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Lee Elder

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January 2, 1989 | DAN HAFNER, Times Staff Writer
Lee Elder is the surprise entry in the senior division of the Tournament of Champions, which ushers in the professional golf season beginning Thursday at La Costa. Fourteen months ago, Elder had no intention of playing in this tournament. He was in a hospital fighting for his life. Only tournament winners qualify for the opening tournament of the season. Elder climaxed an extraordinary comeback by winning the Gus Machado tournament in late November.
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July 4, 1999 | LEONARD SHAPIRO, WASHINGTON POST
Lee Elder will turn 65 next month, an age when many of his Senior PGA Tour contemporaries essentially have become ceremonial golfers. They are spectator-friendly reminders of golf's past glories and are delighted and rather amazed to be playing for more money than they ever did on the PGA Tour. Elder would like to keep playing senior golf as long as he can. But at times over the past 3 1/2 months, he doubted he would ever play again.
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SPORTS
March 26, 1989 | WILLIAM CLAIBORNE, The Washington Post
The last time Lee Elder was in South Africa he rattled the apartheid cage and the lion of racial bigotry growled, as it was wont to do in those days when the only blacks on the golf courses were usually caddies and when Prime Minister John Vorster was busy making the country the Land of Separate Freedoms. That was 1971, when Elder was here for the South African Open and PGA tours, and he angrily told the local golf writers that he wouldn't come back until apartheid was abolished.
SPORTS
April 14, 1997 | MIKE DOWNEY, TIMES STAFF WRITER
Lee Elder was doing 85 mph Sunday morning on the eastbound I-20 when a Georgia cop pulled him over. Rolling down his window, Elder produced his Florida driver's license. The speed limit is 70 here, the cop said. Isn't that high enough? What's your hurry? "I've got to get to the Masters," Elder told him. "I have to see Tiger Woods." The cop said uh-huh, and wrote the speeding ticket.
SPORTS
December 21, 1985 | Associated Press
Lee Elder and partner Pat Bradley recorded four birdies in their first five holes Friday en route to an eight-under-par 63 and the first-round lead in the $730,000 Mazda Champions golf tournament. Two shots off the pace in this 36-hole, Senior PGA Tour-LPGA Tour better-ball tournament were the teams of Gay Brewer-Betsy King, Don January-Alice Miller and Orville Moody-Beth Daniel. First prize is worth $500,000.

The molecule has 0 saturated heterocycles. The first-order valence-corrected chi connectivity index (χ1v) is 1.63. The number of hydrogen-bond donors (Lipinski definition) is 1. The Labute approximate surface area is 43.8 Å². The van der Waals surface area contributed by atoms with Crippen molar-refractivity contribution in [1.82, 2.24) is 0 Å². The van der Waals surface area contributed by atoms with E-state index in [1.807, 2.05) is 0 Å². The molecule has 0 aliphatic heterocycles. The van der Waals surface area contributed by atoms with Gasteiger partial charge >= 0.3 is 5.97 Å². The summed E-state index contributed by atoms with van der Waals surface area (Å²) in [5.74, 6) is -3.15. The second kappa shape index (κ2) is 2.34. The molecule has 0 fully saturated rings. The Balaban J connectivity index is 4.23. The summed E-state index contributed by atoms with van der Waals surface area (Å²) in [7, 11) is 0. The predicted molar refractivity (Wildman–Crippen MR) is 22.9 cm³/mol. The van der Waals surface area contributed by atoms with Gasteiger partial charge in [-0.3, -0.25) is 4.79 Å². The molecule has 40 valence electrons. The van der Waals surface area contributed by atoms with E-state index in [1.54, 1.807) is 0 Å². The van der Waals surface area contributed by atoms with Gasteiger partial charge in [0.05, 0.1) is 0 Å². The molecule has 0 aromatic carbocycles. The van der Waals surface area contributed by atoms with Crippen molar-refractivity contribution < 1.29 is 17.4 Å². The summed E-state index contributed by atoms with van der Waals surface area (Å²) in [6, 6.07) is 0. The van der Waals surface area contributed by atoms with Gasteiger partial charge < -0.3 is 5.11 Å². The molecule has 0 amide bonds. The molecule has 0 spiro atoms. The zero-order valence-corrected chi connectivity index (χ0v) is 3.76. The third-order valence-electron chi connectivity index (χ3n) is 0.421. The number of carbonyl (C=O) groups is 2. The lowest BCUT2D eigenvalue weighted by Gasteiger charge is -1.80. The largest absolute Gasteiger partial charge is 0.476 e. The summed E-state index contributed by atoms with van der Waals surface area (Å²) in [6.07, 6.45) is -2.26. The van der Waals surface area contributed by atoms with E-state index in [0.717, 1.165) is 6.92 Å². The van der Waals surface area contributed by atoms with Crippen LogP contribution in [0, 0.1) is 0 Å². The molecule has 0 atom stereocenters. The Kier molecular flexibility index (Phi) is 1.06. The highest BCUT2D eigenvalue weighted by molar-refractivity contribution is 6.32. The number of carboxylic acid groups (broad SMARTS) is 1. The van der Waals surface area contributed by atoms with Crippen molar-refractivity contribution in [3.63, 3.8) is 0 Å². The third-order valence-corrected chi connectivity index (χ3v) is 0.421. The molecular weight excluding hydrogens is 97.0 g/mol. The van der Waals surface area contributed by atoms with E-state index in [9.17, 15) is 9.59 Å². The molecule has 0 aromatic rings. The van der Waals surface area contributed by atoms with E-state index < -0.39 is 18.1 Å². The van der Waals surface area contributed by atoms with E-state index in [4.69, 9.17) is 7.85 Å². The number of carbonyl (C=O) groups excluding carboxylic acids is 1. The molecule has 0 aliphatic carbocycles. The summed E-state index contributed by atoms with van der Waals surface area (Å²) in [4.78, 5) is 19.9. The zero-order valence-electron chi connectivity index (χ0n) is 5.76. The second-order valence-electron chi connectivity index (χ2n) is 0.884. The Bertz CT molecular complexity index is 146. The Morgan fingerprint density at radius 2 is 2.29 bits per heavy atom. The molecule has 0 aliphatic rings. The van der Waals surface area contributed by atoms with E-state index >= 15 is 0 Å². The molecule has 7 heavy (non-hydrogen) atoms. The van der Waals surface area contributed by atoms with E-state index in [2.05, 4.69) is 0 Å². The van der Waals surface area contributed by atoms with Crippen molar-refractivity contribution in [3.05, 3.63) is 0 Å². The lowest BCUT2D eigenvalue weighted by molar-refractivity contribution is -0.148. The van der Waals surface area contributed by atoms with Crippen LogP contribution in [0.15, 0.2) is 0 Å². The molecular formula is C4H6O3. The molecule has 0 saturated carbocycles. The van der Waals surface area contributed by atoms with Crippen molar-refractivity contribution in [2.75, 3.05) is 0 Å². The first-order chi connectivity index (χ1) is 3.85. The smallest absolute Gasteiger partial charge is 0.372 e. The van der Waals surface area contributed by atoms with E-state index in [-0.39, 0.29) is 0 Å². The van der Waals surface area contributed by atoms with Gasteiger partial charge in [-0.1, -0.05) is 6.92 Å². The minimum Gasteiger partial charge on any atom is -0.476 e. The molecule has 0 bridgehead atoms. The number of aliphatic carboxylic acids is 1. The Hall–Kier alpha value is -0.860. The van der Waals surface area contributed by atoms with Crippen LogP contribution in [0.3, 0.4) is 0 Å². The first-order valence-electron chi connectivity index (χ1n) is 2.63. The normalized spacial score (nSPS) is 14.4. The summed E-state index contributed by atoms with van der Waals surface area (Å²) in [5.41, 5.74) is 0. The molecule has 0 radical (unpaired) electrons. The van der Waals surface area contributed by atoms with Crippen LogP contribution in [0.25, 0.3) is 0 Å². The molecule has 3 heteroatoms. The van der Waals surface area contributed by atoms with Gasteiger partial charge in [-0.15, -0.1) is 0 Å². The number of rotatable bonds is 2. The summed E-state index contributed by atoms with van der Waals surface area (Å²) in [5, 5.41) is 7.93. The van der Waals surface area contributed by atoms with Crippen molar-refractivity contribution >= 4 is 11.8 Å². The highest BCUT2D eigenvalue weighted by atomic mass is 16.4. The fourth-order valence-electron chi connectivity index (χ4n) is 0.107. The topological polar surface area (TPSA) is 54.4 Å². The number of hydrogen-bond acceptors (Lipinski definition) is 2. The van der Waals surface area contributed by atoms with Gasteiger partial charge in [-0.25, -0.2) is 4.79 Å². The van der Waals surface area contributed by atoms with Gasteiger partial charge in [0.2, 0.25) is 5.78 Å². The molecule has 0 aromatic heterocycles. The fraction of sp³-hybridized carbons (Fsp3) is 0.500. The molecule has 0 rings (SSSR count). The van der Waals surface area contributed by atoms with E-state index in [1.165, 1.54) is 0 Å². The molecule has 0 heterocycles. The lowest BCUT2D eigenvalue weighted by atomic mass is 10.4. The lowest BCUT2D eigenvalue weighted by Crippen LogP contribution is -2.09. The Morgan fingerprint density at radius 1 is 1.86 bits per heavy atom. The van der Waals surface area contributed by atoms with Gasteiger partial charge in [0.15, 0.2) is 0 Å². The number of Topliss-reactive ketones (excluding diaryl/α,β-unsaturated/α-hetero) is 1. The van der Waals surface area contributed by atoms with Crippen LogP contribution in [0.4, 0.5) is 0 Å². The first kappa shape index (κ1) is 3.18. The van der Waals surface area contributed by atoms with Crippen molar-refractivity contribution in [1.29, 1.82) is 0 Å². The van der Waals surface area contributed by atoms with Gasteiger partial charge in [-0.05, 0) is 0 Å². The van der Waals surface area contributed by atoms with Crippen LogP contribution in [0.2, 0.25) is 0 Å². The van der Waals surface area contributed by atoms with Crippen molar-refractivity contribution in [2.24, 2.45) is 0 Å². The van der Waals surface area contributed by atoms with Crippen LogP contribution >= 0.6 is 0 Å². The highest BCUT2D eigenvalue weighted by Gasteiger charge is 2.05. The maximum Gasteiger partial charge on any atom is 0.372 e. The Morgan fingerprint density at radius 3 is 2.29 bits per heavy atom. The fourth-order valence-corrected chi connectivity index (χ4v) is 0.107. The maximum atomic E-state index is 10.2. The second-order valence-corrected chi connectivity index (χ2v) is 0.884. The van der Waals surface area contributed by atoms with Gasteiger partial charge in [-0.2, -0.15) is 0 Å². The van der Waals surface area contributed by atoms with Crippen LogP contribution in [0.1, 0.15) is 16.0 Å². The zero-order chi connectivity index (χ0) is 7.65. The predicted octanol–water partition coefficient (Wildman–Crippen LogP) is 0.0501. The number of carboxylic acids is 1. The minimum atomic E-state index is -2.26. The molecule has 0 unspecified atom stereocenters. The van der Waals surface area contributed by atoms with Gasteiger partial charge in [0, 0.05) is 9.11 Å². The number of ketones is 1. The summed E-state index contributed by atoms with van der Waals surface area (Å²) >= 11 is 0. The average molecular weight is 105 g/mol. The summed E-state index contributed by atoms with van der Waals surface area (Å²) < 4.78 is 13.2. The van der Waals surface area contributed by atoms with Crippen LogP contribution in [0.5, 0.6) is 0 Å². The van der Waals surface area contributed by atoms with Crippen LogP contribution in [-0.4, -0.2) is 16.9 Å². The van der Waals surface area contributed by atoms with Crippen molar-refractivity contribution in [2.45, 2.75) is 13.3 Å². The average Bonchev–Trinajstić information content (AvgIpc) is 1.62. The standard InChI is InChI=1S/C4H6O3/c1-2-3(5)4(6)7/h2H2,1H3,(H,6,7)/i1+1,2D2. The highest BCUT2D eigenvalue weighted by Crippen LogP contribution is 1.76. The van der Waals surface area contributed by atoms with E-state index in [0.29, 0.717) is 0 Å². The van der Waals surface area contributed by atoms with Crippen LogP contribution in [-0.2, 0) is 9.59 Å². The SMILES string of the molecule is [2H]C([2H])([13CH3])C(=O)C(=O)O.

SPORTS
November 27, 1988 | WILLIAM GILDEA, The Washington Post
Lee Elder gives thanks. A year ago, the night he finished playing the Gus Machado Classic in Florida on the seniors golfing circuit, Washington's Elder was hit -- and hit hard -- by a heart attack. He had played the tournament with all the warning signs, but failed to recognize them. Packing for a trip home to spend Thanksgiving with his wife Rose, he was literally felled. Remarkably, Elder, 54, came off the final hole of this year's Gus Machado Classic last Sunday feeling great.
SPORTS
April 14, 1997 | MIKE DOWNEY, TIMES STAFF WRITER
Lee Elder was doing 85 mph Sunday morning on the eastbound I-20 when a Georgia cop pulled him over. Rolling down his window, Elder produced his Florida driver's license. The speed limit is 70 here, the cop said. Isn't that high enough? What's your hurry? "I've got to get to the Masters," Elder told him. "I have to see Tiger Woods." The cop said uh-huh, and wrote the speeding ticket.
SPORTS
January 9, 1986 | MARC APPLEMAN, Staff Writer
Playing for a winning purse of a mere $30,000 can make the clubs feel lighter, the grass look greener and the air smell sweeter. Just ask Lee Elder, who shot a three-under-par 69 Wednesday to take a one-stroke lead over Miller Barber after the first round of the MONY Tournament of Champions senior division. Elder was discussing the relaxing spas at La Costa when the conversation switched to his latest adventure with high finances. He shook his head.